A: There's been a lot of talk about this and we've thought a lot about this, but legally, the word sanctuary doesn't really mean anything. Already by law, we are not required to give any sort of information over to the federal agents if they were to come on campus without a warrant. That was one of the reasons we had the police chief there and the legal council the other day because they would say straight up we already have these kinds of protections. To label yourself as a sanctuary, it doesn't mean anything more than what we're already sort of doing.
Q: But what about the physical sanctuary that churches provide? Could you imagine your school doing the same or is that not your role?
A: Well, if the churches are just saying they can just bolt the door, that's one thing. A campus can't bolt a door. We cannot physically keep people off of our campus.
Q: Could you envision a situation where the university loses federal funding over its stand and would that be something you would be comfortable with?
A: Of course I would not be comfortable with losing federal funding. I think that would be a terrible outcome, and we hope that doesn't happen.
Q: Is that an outcome you're preparing for?
A: People are talking about that...I can't imagine that would happen.
Q: Do you feel like there is intellectual space on your campus for students and for faculty members who agree with the Trump administration on immigration?
A: We promote free speech on our campus. People can debate if they wish to. We haven't really had that. I think there's just a lot of compassion for these individual students that find themselves in this predicament.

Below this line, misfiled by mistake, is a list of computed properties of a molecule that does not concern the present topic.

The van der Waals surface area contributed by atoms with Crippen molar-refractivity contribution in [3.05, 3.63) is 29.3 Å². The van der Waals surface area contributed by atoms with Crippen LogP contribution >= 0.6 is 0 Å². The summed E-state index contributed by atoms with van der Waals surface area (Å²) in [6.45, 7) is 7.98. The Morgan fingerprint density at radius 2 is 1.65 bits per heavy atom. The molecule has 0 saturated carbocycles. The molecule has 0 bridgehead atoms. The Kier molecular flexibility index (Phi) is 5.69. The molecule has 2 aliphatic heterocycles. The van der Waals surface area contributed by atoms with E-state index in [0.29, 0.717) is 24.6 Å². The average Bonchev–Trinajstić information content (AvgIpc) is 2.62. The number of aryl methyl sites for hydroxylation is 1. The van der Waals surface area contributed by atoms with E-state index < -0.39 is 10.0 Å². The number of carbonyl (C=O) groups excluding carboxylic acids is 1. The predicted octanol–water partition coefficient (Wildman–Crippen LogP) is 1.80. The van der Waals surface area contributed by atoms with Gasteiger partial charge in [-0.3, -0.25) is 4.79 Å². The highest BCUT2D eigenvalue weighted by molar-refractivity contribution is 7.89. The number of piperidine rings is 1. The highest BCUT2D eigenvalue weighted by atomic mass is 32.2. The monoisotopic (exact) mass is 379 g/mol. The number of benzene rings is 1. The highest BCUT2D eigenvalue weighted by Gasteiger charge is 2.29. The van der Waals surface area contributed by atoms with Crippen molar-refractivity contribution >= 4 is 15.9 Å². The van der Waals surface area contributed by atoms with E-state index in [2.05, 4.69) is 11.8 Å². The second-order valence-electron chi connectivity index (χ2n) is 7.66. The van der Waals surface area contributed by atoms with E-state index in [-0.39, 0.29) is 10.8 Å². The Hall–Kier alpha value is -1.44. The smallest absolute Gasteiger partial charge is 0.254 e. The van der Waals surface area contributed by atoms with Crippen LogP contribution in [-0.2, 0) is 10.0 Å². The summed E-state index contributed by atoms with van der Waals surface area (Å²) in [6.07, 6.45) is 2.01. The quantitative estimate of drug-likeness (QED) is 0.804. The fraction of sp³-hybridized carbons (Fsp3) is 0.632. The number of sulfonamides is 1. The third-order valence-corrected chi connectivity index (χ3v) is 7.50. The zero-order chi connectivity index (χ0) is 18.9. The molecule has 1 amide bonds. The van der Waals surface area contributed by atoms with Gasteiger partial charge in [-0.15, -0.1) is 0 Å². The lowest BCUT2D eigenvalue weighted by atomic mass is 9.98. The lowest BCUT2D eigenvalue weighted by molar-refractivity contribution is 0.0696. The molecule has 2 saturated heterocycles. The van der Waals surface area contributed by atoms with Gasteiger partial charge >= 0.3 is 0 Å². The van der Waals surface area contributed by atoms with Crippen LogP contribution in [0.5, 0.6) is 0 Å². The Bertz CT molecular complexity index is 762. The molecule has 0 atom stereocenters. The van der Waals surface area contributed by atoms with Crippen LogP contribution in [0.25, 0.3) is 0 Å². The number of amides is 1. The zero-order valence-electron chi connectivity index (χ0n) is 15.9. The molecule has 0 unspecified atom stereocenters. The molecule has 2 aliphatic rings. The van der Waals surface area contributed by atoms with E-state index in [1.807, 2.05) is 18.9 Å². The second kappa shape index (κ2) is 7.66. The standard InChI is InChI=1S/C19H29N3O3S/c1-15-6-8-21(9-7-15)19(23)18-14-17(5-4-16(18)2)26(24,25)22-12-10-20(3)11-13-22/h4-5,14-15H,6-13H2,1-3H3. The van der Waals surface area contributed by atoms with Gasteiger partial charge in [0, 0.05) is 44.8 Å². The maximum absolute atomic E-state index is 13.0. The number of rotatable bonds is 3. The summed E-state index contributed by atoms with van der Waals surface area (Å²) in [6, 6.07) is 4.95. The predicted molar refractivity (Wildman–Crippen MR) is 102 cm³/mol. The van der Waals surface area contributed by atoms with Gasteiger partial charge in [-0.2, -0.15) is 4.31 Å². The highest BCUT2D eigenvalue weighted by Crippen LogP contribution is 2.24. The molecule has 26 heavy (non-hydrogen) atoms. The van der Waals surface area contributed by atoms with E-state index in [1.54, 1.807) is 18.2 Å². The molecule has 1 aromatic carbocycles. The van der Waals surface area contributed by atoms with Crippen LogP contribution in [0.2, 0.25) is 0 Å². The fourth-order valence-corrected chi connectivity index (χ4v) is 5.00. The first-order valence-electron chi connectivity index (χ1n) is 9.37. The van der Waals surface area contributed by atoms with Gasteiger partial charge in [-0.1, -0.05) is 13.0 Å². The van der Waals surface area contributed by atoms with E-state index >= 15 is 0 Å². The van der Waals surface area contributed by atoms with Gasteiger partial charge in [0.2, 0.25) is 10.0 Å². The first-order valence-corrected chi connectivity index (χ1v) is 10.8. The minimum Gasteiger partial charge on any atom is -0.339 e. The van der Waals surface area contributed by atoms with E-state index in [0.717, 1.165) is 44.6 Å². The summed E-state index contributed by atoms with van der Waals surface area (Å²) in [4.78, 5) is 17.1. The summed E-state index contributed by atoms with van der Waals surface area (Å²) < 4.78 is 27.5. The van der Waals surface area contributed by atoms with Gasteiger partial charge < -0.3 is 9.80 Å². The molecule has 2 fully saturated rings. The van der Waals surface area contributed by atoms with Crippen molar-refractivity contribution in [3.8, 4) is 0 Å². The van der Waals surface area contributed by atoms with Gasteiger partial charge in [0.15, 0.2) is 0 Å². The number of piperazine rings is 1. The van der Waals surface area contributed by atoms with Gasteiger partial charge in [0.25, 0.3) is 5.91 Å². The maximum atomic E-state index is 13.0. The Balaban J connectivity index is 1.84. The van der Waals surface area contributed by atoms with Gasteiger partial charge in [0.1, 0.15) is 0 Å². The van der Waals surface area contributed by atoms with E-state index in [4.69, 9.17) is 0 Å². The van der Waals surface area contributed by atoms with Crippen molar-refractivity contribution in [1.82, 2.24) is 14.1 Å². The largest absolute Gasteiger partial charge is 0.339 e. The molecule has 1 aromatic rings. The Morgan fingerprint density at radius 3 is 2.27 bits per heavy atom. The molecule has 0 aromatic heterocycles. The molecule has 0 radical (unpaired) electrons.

Q: You don't see that as a deficit, that there aren't wildly differing views on immigration on your campus or among your faculty?
A: Well, there may be wildly differing views. I just think people are being respectful. We haven't had outpouring against these students.
Q: Will there be room for that kind of debate you think?
A: There's always room for debate on a college campus. That's why we're here.
Q: Let's talk about free speech. The idea of white nationalism/white supremacy has gotten a lot of talk lately. What would happen if a white nationalist group wanted to hold an event on your campus?
A: By law, if anybody wants to hold an event on our campus, they can book the space. They would have to get someone to sponsor them to come onto the campus. We would cross that bridge if we came to it. We would assume they would be abiding by the law and they would have a peaceful engagement and we would treat them like other groups.
Q: So many of our political conversations now happen in a bubble. You go to a college campus, you've got a bunch of people who agree about immigration talking about immigration. You've got conservation communities, got a bunch of people who will agree on immigration talking to each other. How do we break pass that?
A: I think again free speech...forums on campus, the media can help by bringing people with differing views. I think you're right, I think it's a bigger trend. It's not just associated with immigration. People that agree with each other are talking to themselves on both sides and the information flow is starting to get a lot more stilted.
© 2017 KUSA-TV